Dear Tyra Banks

5 Mar

Dear Tyra Banks,

Girl, you are crazy. I appreciate that you’ve worked hard to get where you are, and where you are is kind of insane in and of itself, but do you have to work so hard to make it even more so?

I appreciate that the premier episode of America’s Next Top Model’s forty-eleventh season filmed in Las Vegas at Caesar’s Palace.  But let’s talk about a few things:

1.  You made the girls put on togas and gold lace up shoes made of, for all intents and purposes, plastic.  They laced up to the knees.  Did nobody get hives and/or welts?

b.  You made your entrance behind about fifteen gladiators.  Followed by fifteen more.  Wearing shiny stretch gold.  And then you waved your arms a lot and made proclamations and opened your crazy-wide eyes as wide as they would go–these, we call “crazy eyes.”  Honestly, everyone I was watching with expected you to actually be carried in on a Cleopatra-esque chaise lounge.  Which might have been less dramatic, if it had limited your body movement for fear of tipping yourself into the pool.

iii.  You made those poor girls wear those togas for, like, three days straight.  Or that entire episode was edited waaaay out of sequence.

Also.  This season you’ve created a “theme.”  That “theme” is…how to put this nicely…girls you wouldn’t expect to be modeling, as contestants on a “modeling” show.  (Really, the Tyra Banks Crazy Hour.)  You followed up this theme with a “themed” photo shoot.  “The lost innocence of young girls”–so you tarted up your models in hair and makeup, but gave them ponytails, and then put three bad girls in the background.

The good girls played games– hopscotch, double dutch, etc, while trying to look simultaneously cute and high fashion.  Ha.  And the bad girls smoked?  And had pregnant bellies?  And looked menacing in the background, like they wanted to eat the good girls’ lollipops?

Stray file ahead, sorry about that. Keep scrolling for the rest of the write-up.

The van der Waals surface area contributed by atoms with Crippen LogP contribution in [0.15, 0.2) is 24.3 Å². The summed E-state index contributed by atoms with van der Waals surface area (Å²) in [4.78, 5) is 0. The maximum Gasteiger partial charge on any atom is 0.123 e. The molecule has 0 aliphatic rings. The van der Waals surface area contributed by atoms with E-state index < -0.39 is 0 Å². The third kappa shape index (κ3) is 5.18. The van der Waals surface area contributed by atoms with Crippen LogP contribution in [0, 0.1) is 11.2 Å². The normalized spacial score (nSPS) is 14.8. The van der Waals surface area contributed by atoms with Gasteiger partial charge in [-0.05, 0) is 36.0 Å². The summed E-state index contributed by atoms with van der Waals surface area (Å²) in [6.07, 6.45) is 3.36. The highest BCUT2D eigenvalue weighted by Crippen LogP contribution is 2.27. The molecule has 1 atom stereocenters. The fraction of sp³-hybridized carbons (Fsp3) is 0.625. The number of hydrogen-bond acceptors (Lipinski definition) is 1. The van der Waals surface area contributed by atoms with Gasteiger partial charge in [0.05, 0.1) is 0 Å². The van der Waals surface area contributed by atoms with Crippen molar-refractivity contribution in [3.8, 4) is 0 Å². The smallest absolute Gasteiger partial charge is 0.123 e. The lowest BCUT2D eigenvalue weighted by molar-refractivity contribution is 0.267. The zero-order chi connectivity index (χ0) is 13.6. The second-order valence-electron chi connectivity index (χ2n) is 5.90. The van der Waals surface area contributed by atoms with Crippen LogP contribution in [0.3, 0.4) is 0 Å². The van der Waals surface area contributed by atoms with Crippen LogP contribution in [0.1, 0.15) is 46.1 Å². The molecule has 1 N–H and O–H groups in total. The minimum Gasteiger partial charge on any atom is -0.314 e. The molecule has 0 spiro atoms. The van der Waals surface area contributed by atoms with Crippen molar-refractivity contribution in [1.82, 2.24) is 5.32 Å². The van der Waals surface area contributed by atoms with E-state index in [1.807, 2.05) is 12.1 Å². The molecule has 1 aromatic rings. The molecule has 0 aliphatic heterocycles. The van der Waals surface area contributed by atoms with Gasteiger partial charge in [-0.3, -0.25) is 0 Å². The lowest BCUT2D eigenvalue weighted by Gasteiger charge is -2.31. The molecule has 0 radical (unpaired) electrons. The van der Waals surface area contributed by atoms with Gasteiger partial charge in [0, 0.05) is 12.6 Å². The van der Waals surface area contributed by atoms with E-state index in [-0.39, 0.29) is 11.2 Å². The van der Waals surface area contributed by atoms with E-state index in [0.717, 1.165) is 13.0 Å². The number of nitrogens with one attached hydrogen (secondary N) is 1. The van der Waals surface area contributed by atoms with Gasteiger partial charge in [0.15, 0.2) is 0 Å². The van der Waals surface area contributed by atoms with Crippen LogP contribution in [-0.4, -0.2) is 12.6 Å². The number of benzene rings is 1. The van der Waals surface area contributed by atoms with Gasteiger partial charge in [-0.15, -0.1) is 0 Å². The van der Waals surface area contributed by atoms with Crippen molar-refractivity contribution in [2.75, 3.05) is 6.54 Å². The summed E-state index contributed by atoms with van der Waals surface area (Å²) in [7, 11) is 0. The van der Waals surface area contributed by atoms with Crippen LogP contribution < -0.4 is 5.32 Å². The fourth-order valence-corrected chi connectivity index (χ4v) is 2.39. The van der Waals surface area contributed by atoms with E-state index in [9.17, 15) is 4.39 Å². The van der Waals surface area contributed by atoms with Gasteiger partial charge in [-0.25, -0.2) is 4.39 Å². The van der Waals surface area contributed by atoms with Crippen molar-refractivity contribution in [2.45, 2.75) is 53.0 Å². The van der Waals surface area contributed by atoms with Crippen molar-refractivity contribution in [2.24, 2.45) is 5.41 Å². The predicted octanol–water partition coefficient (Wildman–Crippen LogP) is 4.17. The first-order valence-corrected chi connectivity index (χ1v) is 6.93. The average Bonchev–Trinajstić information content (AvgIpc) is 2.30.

My point, Tyra, I think, is that the stretch fabrics have got to go.  And the hair extensions.  And the goddess-on-high-in-retirement-looking-for-her-heir act.  And the jumpsuits, and the color-blocked swaths of fabric, and the dramatic pronouncements, and the hand waving, and well, all of it.  Or at least most of it.  You’ll notice Padma and Heidi Klum feel no need to do anything other than show up and look pretty on their reality shows.  And they also feel no need to “educate” the world by providing “role models” that will get kicked off after the second week because they were chosen solely for their “differences.”  Helloooooo it’s a modeling show. That would be like judging Top Chef contestants on the fitness of their mothers.  You can’t choose your mother, and everybody should love, honor, respect their mother (mostly), but it’s maybe not the format, you know?  And puts undue pressure on a relationship (mother/self, body/world) that is already difficult?

I am all for opening up the modeling world to all shapes and sizes.  But– forgive me– but maybe diving off the crazy board or getting on the loco train is not the best way to help ease that transition and provide a format for its fetus stages.  Fetuses like to be soft and warm and well-fed and generally not jiggled a lot or thrown in the air to see if they can fly.

First, let’s mentally stop referring to your judge/host seat as your “throne.”  Then, let’s vacate and let Nigel sit there.  He’ll say insightful things like he did last night: “Well yes, she’s a role model, but is she a model model?”  And we could all giggle a lot because he’s handsome.

(Call me!)

Love, despite all the hate,



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